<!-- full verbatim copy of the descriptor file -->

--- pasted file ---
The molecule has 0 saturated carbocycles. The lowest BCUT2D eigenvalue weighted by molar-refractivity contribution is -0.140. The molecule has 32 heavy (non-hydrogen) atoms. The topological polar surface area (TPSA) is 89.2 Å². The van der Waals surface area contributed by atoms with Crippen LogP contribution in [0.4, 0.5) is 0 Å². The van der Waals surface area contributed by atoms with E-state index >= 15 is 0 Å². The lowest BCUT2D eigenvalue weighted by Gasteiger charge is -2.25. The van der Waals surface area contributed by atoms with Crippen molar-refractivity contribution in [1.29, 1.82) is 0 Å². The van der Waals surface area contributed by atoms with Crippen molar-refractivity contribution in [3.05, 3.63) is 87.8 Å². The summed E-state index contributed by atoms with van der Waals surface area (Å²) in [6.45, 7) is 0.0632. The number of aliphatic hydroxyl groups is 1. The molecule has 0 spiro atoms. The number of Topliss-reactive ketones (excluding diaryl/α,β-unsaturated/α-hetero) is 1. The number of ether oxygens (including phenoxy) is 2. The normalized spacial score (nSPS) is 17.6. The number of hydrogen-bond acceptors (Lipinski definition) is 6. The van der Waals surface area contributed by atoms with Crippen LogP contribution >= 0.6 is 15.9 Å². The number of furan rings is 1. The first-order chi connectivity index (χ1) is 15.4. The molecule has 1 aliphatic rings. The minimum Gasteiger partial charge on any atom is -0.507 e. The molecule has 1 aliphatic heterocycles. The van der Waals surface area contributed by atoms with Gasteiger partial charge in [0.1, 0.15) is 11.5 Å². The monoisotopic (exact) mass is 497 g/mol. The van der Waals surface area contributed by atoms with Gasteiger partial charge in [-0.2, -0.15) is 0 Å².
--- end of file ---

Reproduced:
The molecule has 0 saturated carbocycles. The lowest BCUT2D eigenvalue weighted by molar-refractivity contribution is -0.140. The molecule has 32 heavy (non-hydrogen) atoms. The topological polar surface area (TPSA) is 89.2 Å². The van der Waals surface area contributed by atoms with Crippen LogP contribution in [0.4, 0.5) is 0 Å². The van der Waals surface area contributed by atoms with E-state index >= 15 is 0 Å². The lowest BCUT2D eigenvalue weighted by Gasteiger charge is -2.25. The van der Waals surface area contributed by atoms with Crippen molar-refractivity contribution in [1.29, 1.82) is 0 Å². The van der Waals surface area contributed by atoms with Crippen molar-refractivity contribution in [3.05, 3.63) is 87.8 Å². The summed E-state index contributed by atoms with van der Waals surface area (Å²) in [6.45, 7) is 0.0632. The number of aliphatic hydroxyl groups is 1. The molecule has 0 spiro atoms. The number of Topliss-reactive ketones (excluding diaryl/α,β-unsaturated/α-hetero) is 1. The number of ether oxygens (including phenoxy) is 2. The normalized spacial score (nSPS) is 17.6. The number of hydrogen-bond acceptors (Lipinski definition) is 6. The van der Waals surface area contributed by atoms with Crippen LogP contribution >= 0.6 is 15.9 Å². The number of furan rings is 1. The first-order chi connectivity index (χ1) is 15.4. The molecule has 1 aliphatic rings. The minimum Gasteiger partial charge on any atom is -0.507 e. The molecule has 1 aliphatic heterocycles. The van der Waals surface area contributed by atoms with Gasteiger partial charge in [0.1, 0.15) is 11.5 Å². The monoisotopic (exact) mass is 497 g/mol. The van der Waals surface area contributed by atoms with Gasteiger partial charge in [-0.2, -0.15) is 0 Å².